Table 3

Results obtained for the selected subset SEM (semantic) LH (left hemisphere) BA 21 and BA47 in terms of AUC as the performance metric for each iteration of the outer MCCV, using the XGBoost algorithm (n_estimators = 1200, learning rate = 0.01, subsample = 0.7, max_depth = 3)

Iteration number

1

2

3

4

5

6

7

8

9

10

11

12

Subset selected

SEM L21 L47

SEM L21 L47

SEM L21 L47

SEM L21 L47

SEM L21 L47

SEM L21 L47

SEM L21 L47

SEM L21 L47

SEM L21 L47

SEM L21 L47

SEM L21 L47

SEM L21 L47

AUC (%)

93.75

87.50

87.50

93.75

93.75

93.75

100

83.33

83.33

93.75

87.50

100

2.8.3 Validation strategy

The validation strategy is commonly used to prevent overfitting and to have a good assessment of model validity [44]. As illustrated in Fig. 1, we have used a nested cross-validation scheme with an outer Monte Carlo cross-validation (MCCV) (see [46, 47]), also called random subsampling, repeated twelve times in order to reduce variance and an inner k-fold cross-validation (k-fold CV) for feature selection with k = 5 (see [44, 45]). Feature selection must be done inside each training set of the outer cross-validation that estimates the performance of the model fitting approach [48]. First, we randomly select, without replacement, 80% of our data to form the training set. The remaining 20% was the validation set including a balanced number of epileptic and healthy subjects. Each participant appears in either the learning set or test set. Then fivefold cross-validation (CV) [49] was used only on the training set. It was split into five data blocks, four used for an inner training and the remaining one for the inner test. This was repeated five times by permuting the data blocks. The feature selection was done in this inner CV. Finally, the model was fitted on the training set with the feature subset that had the best performance and the prediction evaluated on the validation set that was held out from the feature selection step. All splits were performed in a stratified way to get the same ratio of patients with epilepsy. In order to assure stability of feature selection and get correct generalization of the classification performance, we repeated this process twelve times by randomly shuffling the dataset before splitting into training and validation sets. We finally obtained twelve performance metrics (cf. Table 3) for twelve feature subsets, based on a distribution of samples.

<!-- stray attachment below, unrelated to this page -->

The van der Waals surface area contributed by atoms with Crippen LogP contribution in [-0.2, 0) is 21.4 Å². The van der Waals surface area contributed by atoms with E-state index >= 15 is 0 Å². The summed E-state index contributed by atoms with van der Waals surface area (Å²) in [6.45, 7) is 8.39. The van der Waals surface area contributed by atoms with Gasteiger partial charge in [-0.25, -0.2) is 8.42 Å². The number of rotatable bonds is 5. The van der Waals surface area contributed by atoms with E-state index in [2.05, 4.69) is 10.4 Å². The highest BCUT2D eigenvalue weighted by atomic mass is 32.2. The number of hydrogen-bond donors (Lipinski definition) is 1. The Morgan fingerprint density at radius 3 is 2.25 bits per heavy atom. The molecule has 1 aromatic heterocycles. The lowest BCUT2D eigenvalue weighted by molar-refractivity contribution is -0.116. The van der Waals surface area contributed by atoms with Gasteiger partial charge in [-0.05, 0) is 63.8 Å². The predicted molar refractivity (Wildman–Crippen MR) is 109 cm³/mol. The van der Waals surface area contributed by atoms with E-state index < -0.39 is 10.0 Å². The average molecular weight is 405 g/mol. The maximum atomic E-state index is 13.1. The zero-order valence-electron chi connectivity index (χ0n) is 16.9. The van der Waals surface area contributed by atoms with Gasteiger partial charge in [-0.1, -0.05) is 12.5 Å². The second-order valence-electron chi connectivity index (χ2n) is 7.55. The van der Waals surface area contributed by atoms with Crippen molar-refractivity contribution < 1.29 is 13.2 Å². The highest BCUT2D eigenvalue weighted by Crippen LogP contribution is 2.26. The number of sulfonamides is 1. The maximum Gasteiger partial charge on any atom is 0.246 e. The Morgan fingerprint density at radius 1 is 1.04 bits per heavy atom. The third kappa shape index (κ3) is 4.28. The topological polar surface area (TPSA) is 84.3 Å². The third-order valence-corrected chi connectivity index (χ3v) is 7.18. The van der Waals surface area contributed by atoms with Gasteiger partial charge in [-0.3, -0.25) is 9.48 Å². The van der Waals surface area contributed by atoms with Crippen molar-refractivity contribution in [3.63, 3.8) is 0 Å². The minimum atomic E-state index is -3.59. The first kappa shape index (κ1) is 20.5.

Fig. 1
Fig. 1

Illustration of the validation schema, using outer Monte Carlo cross-validation (MCCV)

2.8.4 Metrics

The predictive power of a classifier was scored by the area under the receiver operating characteristic curve (AUC) as recommended by Provost [5052]. The AUC can be interpreted as the probability that a classifier ranks a randomly chosen positive instance higher than a randomly chosen negative one (assuming ‘positive’ ranks higher than ‘negative’). The receiver operating curve (ROC) was the true positive rate plotted as a function of the false positive rate where the positive condition was to be a patient with epilepsy. It represents the performance of the model on a two-dimensional curve. The AUC value then reduces it to a number. A perfect model would score an AUC of 100% while a random classification would score 50%.

3 Results

As illustrated in Table 3 and Fig. 2, the feature subset Semantic left hemisphere BA21_BA47 was selected each time among 135 candidates, with an AUC mean of 91 ± 5% on the validation set. The ML process showed a strong stability in feature selection and a very good level of classification performance.
Fig. 2
Fig. 2

Distribution of the 12 AUC scores measured on the outer validation set of the Monte Carlo cross-validation (MCCV) around the mean score of 91%

4 Discussion